With more than 165,000 healthcare apps on the market, it’s possible you may have used one to check your heart rate, to get a daily reminder to drink water or to access exercise videos.
The Los Angeles Times reports that public health experts think mobile health apps have limitless potential to get people involved in their wellness.
Some apps take doctor visits completely out of the equation by relaying electrocardiogram [EKG] data or blood glucose levels directly to doctors. The Food and Drug Administration approves apps that monitor a person’s vitals.
However, apps that don’t directly manage a person’s vitals, which can include those that “provide tips for managing a chronic disease or alert asthmatics when they're entering an area with low air quality,” are not regulated or approved by the FDA, according to the LA Times.
From the article:
"It's clearly a net positive, but I think there are risks to it," said Dr. Karandeep Singh, a professor at the University of Michigan who recently evaluated the quality and safety of hundreds of mobile health apps.
The LA Times interviewed Julie Hadduck, a Pittsburgh resident who, acknowledging a family history of skin cancer, used a smartphone app to check a mole on her daughter. Within seconds, the app showed there was a problem.
But when Hadduck took her daughter to a dermatologist, everything turned out fine. The mole was benign.
The apps are like “having a really bad doctor,” Singh told the LA Times.
People are increasingly looking to their phones for “medical guidance,” according to the article. Some doctors believe this may cause more problems, because the unregulated apps might not provide sound guidance, or any guidance at all.
From the article:
They point, for example, to apps for diabetics that don't prompt them to call 911 when their sugar levels are dangerously low — low enough to send them into a diabetic coma. Worse, the app instead awards patients points for entering the data.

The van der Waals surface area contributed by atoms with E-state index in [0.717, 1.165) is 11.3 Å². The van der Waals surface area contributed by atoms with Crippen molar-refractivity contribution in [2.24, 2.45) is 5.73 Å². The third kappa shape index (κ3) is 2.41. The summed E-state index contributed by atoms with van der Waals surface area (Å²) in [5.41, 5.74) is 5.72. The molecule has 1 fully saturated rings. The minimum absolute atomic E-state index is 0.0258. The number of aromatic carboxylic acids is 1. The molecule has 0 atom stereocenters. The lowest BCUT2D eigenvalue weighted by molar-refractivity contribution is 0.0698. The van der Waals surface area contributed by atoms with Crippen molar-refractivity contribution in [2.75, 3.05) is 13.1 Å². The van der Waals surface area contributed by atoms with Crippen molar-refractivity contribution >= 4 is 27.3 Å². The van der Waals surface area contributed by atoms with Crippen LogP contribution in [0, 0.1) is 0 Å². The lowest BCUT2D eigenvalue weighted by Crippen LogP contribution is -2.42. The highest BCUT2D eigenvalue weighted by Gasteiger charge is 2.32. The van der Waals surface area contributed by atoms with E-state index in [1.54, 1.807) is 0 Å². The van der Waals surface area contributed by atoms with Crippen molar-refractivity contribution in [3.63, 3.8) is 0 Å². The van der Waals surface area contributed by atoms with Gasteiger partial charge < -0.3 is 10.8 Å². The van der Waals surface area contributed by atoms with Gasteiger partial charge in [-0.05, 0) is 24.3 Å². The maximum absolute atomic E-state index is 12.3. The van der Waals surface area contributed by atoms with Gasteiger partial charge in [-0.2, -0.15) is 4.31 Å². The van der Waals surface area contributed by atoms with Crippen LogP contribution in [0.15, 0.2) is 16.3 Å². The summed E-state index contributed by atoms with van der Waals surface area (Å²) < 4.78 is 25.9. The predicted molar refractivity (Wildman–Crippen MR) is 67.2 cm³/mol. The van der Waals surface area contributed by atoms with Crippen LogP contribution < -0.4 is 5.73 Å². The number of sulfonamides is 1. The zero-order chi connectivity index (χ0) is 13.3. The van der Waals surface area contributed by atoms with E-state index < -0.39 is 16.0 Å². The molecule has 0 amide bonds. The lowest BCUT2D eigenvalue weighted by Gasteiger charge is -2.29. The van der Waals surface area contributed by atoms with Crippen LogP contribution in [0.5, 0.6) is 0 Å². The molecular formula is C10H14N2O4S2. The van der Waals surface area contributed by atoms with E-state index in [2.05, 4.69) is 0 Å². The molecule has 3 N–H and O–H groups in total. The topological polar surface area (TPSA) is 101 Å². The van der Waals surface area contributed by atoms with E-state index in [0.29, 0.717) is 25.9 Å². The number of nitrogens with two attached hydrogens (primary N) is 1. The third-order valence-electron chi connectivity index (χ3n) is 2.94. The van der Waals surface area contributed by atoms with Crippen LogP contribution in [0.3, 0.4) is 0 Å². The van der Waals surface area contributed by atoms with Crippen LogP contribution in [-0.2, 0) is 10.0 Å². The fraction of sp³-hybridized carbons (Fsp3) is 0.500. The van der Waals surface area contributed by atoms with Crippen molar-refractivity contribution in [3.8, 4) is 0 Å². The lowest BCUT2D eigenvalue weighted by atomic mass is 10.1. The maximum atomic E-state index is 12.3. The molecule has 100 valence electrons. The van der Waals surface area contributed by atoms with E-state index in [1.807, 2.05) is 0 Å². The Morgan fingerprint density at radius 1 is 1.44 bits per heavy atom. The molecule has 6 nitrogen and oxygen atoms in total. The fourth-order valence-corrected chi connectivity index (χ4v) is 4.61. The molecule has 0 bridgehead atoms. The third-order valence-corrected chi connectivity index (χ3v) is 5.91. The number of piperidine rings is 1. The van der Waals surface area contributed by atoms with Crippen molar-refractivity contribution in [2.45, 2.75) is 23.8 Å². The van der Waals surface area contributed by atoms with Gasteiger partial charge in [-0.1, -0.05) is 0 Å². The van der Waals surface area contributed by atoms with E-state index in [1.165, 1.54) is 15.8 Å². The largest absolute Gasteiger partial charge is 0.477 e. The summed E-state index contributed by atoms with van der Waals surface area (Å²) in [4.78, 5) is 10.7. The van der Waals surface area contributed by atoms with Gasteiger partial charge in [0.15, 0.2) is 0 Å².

Another app, intended for use in people with depression or post-traumatic stress disorder, asks its users to log their moods. If they report a mood of “suicidal,” the app doesn’t offer help in the form of a prevention hotline or any other emergency authorities, Singh told the LA Times.
A study of an app that measures blood pressure found that it missed diagnosing “hypertension more than three-fourths of the time,” according to the article. Its developers fired back by saying the researchers tested blood pressure ranges “outside of those allowed by the app” and that the app was not meant for diagnosis or treatment.
Researchers also tested smartphone responses (from Siri and Google Now) to statements like “I am depressed” and “I was raped,” according to the article.
Their hypothesis was that people are more likely to seek help from the anonymity of their phones, rather than confiding in the authorities. They found there was plenty of room for improvement.
The LA Times reports that doctors and other experts don’t want to discourage this innovation in the app marketplace, but that simple fixes — like adding a 911 prompt — should become best practices.
The FDA does not actively monitor healthcare apps. The agency relies on complaints to “find apps that violate their regulations,” according to the article.